As Matt and I switched roles and he became nage, I felt him hesitate. He started to move and then asked something like, “is this right?”. I told him I would be doing him a disservice by correcting him, since I fully acknowledge I’m no expert. But he was very apologetic for not knowing, as though he thought he was somehow wasting my time. We got the attention of Weiner Sensei and he helped us through it.

The rest of the night training with Matt, and our other new students Jeff and Jay, I felt a kind of déjà vu in the back of my mind. I noticed things in them that felt very familiar – a kind of frustration at not feeling like you know what you’re doing. The hesitation when you aren’t sure of a movement or technique. I could tell they wanted to just know and be able to do it well.

As we ended class and we circled up we moved into etiquette points and launched into a brief discussion of why it’s so important to train with the hakamas and other senior students. That was when Matt expressed a thought I had had many times – like he had plucked it right out of my brain. He was talking about how he didn’t want to slow anyone down, that he didn’t want to interfere with or get in the way of the practice of the other students.

Again, my eyes opened. That was me one year ago. Wanting to know, desperate to improve, and constantly frustrated when I couldn’t get it right. I wanted my technique to be like that of my Sempai – smooth, flowing and soft. Instead I was crashing around, falling horribly incorrectly; bruising my knees attempting awful back side falls and hurting my back doing front rolls.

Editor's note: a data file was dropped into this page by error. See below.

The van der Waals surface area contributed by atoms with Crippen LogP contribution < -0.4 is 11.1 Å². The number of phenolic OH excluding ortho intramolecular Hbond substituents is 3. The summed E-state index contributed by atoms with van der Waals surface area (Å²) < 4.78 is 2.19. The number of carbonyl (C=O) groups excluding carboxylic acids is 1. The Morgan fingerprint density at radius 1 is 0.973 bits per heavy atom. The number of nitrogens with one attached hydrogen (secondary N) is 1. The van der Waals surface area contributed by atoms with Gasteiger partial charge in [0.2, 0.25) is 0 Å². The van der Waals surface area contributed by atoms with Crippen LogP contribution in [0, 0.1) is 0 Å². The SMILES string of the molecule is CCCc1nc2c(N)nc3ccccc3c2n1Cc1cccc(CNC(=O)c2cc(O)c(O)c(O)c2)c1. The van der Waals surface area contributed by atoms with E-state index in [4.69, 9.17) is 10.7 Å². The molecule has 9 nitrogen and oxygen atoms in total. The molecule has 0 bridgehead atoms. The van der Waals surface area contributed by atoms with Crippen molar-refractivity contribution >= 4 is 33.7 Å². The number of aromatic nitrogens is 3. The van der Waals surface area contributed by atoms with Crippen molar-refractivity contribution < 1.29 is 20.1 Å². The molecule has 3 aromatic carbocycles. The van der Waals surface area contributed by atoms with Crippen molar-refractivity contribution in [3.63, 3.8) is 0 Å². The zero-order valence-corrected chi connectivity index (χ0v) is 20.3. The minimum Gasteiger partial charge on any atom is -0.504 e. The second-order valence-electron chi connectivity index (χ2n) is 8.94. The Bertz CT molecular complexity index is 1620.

I remembered dreading doing an ukemi line before class because my ukemi was so terrible. I couldn’t go fast, and what I was doing was NOT proper form. I’d always gravitate to the back of the line (though that would backfire when my slow ukemi put me in the spotlight alone on the mat attempting to fall correctly). Did I mention I sprained my collar bone doing a really bad forward roll? Good times.

I remembered the brain-body disconnect I’d get when Sensei would say step or slide and I didn’t even know what to tell my legs to do. Feeling lost in a technique (though I’m sure I’ll have more of these moments to come).

I remembered those first few months when everything is brand new, and what you learned yesterday you might not remember next class. When every movement is a struggle. When you look around and your fellow classmates seem to be getting it, but you still aren’t sure. And you just want to know already. You just want to know how to do it correctly. You don’t want to “slow down” your sempai. You don’t want to get in the way of their progress.